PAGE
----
‘Cravings are an Indication of Nutrients that Your Body Needs’- False

Irrepressibly craving that familiar foil-wrapped quadrilateral of cocoa is, for me, call for the consoling thought that my body must be running low on sugar, and perhaps craving a Kinder Egg means one must be in need of a mood boost that comes in the form of a flat-packed, shell-concealed toy. Sadly my dear chocolate lovers, the reality swerves more towards the latter. Marcia Pelchet Ph.D., a researcher at the Monell Chemical Senses Centre in Philadelphia, says human food cravings are more about satisfying emotional needs. She explains; ‘cravings tend to occur when your diet is restricted and boring or when you know you can’t have something- if it’s forbidden you usually want it more’. Time to find another way to make that chocolate bar guilt-free!

Do Beans Really Make you Fart?- Yes, But it’s Complicated

We’ve all said it, or at least heard it; ‘beans, beans the musical fruit, the more you eat the more you toot’. Some may think when you eat them directly, your bowel doesn’t seem to function correctly- I couldn’t help myself, apologies. This unceremonious label that has been for so long attached to the poor baked bean is much more problematic and is actually more to do with the bacteria in your stomach. To put it simply, the digestive enzymes within this organ breaks down meals into bits and bobs the body can use (such as carbs, proteins, sugars etc.), but this process isn’t so easy with beans. Their natural sweetness comes from a group of sugars called oligosaccharides which are bulky molecules that can’t slip though the intestinal wall on their own because our tool kit of enzymes isn’t enough to break them down. They pass into the large intestine to then be attacked by 700+ species of bacteria which will unreservedly dig into the sugars. This metabolic activity produces gases- hydrogen and methane included- that are eventually released by the body in the form of a faux pas that may require the odd squirt of Febreze. In this case we can’t place all the blame on the little legumes, it takes two to tango!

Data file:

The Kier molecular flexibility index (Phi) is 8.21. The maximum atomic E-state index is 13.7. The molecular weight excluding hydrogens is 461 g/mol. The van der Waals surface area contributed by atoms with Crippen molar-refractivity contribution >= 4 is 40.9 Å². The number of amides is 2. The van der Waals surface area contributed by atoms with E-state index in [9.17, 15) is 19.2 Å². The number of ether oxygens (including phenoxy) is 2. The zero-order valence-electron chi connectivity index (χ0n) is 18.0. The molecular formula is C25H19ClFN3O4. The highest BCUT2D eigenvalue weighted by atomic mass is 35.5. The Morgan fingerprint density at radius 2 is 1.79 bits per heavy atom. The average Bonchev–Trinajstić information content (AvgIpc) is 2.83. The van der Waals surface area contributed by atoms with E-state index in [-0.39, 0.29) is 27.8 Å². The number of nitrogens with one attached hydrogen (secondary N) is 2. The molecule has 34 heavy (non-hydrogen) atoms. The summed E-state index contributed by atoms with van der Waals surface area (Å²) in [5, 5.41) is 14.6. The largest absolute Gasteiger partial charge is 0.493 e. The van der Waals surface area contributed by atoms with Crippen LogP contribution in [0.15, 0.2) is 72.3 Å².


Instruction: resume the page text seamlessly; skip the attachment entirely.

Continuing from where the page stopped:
With food fashions changing as often as traffic lights it is hard to keep on top of what’s true and what is mythical. It’s always handy to know the secrets on how to keep your body in tip-top shape, but to those who leave their crusts in fear of gaining curly hair, only eat in daylight to avoid piling on pounds, or steer away from fruit in fear of sugar overload, remember to research first!



Sources [fusion_builder_container hundred_percent=”yes” overflow=”visible”][fusion_builder_row][fusion_builder_column type=”1_1″ background_position=”left top” background_color=”” border_size=”” border_color=”” border_style=”solid” spacing=”yes” background_image=”” background_repeat=”no-repeat” padding=”” margin_top=”0px” margin_bottom=”0px” class=”” id=”” animation_type=”” animation_speed=”0.3″ animation_direction=”left” hide_on_mobile=”no” center_content=”no” min_height=”none”][accessed February 2013] [accessed February 2013] [accessed February 2013] [accessed February 2013] [accessed February 2013][/fusion_builder_column][/fusion_builder_row][/fusion_builder_container]